Visitors to Organ Pipe today can experience much of the same things that visitors could in the 1960s. As a border park, however, the monument has come under stress in recent years. In the mid-1990s, the U.S. launched its “war on drugs” and also attempted to reduce illegal immigration.[9] This crack down on the border directly affected border parks including Organ Pipe Cactus National Monument. In a 24-hour period during peak migration months, close to one thousand immigrants traverse through Organ Pipe.[10]  Authors Carol Ann Bassett and Margaret Regan, illustrate two ways in which Organ Pipe is be experienced today. In Organ Pipe: Life on the Edge, Bassett makes Organ Pipe come alive. “A dozen cone-shaped figures jut sharply from the earth,” she writes of Bull Pasture. They look like wizards’ hats. A rock formation called the Sphinx stands nearby, and serrated ridges rise like the backbone of a stegosaurus.”[11] With such descriptions, Bassett brings readers right into the park to join her exploration of the landscape. Bassett’s experience focuses on the solitude and beauty of her surroundings. But, other visitors at the same time and in the same place had radically different experiences.

Margaret Regan chooses a different story to tell in her book, The Death of Josseline: Immigration Stories From the Arizona Borderlands. Full of stories from illegal immigrants and rangers and border patrol officials Regan’s book conveys the risks of traveling through the desert of Organ Pipe. The migrants sojourns in Organ Pipe arise more from necessity than recreation. Most illegal immigrants are trying to reach family already in the states or are entering the U.S. to become more economically stable. Josseline’s story, in particular, rends readers’ hearts. While on her way to Los Angeles, fourteen year old Josseline became very ill trekking through the Sonoran Desert. It was her responsibility to make sure that she got her little brother and herself to their mother. Josseline never made it. She is just one of hundreds to die every year in the area over the last decade.[12]

Bassett’s landscape and Josseline’s are the same, but these two visitors had completely different experiences. Where Bassett appreciates the nature and the history that surrounded her in Organ Pipe, immigrants like Josseline experience tribulation. These differing narratives reflect the differing views surrounding this monument area. One view is focused on individual recreational enjoyment, while the other is focused on a harrowing trip that is made out of necessity. Both time and place have shaped Organ Pipe Cactus National Monument into what it is today. World War II had detrimental effects on the entire park system, but through Mission 66 national parks were revitalized. Interpretive programs and driving trails were established during the Mission 66 era in Organ Pipe. As time has progressed, Organ Pipe’s location has shifted how visitors experience the park. As Josseline tragically indicates, visitors’ immigration status also shapes visitors’ experience as much as time and place.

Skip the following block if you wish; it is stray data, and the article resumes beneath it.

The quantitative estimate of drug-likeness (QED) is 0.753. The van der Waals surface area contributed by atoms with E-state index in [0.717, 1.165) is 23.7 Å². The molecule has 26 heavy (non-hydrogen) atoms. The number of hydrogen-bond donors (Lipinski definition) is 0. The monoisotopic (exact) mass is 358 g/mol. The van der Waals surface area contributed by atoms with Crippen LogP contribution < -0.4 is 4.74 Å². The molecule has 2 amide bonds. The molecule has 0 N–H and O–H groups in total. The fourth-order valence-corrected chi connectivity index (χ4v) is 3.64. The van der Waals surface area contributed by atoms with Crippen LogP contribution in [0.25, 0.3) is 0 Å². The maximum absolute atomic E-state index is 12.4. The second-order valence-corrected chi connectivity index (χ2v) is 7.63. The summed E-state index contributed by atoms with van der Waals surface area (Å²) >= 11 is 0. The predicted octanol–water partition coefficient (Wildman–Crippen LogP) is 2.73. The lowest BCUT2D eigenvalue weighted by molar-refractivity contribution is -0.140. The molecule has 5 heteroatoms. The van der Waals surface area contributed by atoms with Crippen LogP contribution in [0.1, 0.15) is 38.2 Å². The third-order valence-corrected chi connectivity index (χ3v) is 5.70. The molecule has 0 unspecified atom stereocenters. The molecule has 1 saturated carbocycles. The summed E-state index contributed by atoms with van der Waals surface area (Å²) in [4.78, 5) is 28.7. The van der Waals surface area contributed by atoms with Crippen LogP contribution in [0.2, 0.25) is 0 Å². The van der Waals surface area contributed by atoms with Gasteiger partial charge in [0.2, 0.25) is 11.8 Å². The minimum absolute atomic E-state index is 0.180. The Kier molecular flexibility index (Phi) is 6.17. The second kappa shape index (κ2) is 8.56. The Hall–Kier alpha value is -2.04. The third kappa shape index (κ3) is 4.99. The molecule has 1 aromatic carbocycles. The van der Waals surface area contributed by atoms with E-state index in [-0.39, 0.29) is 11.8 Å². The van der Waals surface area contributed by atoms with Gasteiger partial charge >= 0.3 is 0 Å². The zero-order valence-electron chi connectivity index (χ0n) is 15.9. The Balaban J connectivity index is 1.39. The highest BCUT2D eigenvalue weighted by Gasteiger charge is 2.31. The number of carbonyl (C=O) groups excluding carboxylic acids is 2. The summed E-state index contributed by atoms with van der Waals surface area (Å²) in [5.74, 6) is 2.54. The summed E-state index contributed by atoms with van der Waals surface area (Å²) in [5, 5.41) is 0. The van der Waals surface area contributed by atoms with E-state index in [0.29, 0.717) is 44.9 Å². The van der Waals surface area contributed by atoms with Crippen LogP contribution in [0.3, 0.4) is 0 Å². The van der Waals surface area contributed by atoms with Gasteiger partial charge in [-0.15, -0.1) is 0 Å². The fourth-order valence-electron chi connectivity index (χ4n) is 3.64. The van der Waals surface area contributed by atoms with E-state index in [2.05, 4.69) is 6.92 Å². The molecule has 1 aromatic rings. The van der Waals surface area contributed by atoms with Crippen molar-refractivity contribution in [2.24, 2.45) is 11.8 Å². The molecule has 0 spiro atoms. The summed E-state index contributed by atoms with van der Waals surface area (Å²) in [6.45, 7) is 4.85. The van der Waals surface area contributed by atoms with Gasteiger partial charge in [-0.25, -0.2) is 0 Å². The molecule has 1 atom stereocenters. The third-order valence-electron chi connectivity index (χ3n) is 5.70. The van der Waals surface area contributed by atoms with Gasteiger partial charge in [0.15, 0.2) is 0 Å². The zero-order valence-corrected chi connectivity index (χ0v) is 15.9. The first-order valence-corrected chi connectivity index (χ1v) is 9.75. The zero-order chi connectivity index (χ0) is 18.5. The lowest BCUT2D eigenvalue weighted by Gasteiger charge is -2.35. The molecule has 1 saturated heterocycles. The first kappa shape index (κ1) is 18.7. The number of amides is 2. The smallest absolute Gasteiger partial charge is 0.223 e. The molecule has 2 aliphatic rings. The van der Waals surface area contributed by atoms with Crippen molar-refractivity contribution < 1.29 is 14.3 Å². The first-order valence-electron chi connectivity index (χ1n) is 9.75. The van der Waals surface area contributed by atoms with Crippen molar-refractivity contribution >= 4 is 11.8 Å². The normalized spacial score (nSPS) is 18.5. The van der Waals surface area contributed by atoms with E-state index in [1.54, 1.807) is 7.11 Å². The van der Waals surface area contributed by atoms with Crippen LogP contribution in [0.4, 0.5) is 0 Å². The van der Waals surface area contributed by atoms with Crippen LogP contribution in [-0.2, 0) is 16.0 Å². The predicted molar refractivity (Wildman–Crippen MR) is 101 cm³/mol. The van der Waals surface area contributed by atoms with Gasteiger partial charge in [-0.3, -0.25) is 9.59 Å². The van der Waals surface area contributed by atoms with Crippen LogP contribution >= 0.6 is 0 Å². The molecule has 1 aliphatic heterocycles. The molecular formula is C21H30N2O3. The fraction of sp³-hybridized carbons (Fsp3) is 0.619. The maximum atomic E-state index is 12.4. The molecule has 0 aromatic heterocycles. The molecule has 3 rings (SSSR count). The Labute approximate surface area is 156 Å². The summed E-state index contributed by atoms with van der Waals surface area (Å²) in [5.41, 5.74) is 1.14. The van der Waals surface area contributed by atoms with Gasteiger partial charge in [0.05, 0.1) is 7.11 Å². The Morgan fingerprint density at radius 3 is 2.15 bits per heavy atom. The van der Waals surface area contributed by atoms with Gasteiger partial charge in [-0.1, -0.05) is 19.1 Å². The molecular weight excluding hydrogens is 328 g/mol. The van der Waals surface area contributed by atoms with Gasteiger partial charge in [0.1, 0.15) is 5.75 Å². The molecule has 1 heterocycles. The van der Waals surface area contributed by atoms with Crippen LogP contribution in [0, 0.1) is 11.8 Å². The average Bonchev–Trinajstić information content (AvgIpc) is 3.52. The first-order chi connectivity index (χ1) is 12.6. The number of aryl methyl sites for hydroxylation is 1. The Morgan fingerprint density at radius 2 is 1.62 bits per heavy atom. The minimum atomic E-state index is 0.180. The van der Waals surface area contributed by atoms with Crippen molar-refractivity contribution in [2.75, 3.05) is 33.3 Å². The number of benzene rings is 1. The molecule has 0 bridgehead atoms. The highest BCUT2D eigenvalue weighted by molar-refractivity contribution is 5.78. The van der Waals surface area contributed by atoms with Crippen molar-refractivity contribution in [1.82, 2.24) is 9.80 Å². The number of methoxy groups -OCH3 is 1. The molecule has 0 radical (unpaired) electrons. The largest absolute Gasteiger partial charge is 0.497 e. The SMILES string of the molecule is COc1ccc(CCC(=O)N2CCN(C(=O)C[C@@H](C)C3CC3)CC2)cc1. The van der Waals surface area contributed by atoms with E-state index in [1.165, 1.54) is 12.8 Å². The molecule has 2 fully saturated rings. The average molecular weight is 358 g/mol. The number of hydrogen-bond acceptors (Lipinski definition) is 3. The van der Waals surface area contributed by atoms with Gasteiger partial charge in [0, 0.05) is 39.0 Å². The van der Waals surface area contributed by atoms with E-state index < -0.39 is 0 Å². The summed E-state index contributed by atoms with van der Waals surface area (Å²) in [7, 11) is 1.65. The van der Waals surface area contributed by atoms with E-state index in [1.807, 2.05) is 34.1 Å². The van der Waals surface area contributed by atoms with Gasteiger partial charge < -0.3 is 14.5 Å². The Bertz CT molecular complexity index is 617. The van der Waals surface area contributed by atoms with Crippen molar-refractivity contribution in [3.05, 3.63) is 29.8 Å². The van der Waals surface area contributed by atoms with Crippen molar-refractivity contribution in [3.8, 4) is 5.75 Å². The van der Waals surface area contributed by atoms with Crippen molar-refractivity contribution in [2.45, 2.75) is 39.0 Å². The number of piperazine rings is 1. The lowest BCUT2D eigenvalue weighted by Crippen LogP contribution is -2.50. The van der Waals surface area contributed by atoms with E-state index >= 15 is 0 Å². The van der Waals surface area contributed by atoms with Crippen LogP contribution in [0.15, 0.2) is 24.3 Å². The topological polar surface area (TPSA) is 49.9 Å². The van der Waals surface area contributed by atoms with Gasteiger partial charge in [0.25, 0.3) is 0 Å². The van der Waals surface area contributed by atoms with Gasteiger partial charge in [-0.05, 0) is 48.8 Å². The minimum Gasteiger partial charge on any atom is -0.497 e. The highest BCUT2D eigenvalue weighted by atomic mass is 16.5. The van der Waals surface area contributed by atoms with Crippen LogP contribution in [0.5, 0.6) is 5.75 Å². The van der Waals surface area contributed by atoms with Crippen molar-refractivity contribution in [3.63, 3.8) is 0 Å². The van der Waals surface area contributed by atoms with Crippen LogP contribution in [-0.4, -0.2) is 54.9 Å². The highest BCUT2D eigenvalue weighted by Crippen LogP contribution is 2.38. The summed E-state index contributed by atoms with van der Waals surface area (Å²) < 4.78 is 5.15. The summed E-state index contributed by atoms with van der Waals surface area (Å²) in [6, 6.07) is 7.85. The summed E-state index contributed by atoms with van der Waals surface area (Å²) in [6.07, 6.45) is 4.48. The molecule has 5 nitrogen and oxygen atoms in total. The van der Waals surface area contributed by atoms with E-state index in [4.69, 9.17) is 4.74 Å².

[1] “Interpretational Development Plan for Organ Pipe Cactus National Monument,” n.d., 600-01 Organ Pipe, box 218, C1-NARARMR.

[2] Ibid.

[3] Richard West Sellars, Preserving Nature in the National Parks: A History (New Haven: Yale University Press, 2009), 150-51.

[4] Ibid., 149.

[5] Ibid., 181.

[6] Richard West Sellars, Preserving Nature in the National Parks: A History (New Haven: Yale University Press, 2009).

[7] “Organ Pipe Cactus national Monument Driving Guide,” K3819- a/b.1, 1956-1958, ORPI, Box no.10 GC 53-58-NARARMR.

[8] United States Department of the Interior, “Organ Pipe Cactus National Monument,” 1957 Leaflet,  K3819- a/b.1, 1956-1958, ORPI, Box no.10 GC 53-58-NARARMR.

[9] Chris Nielsen, “Illegal Immigrants Bring Problems to Border Parks.” School of Communication. University of Miami. (accessed April 16, 2012).

[10] Ibib.

[11] Carol Ann Bassett, Organ Pipe: Life on the Edge (Tucson: The University of Arizona Press, 2004), 8.

[12] Margaret Regan, The Death of Josseline: Immigration Stories from the Arizona Borderlands (Boston: Massachusetts, Beacon Press, 2010), ix-xvii.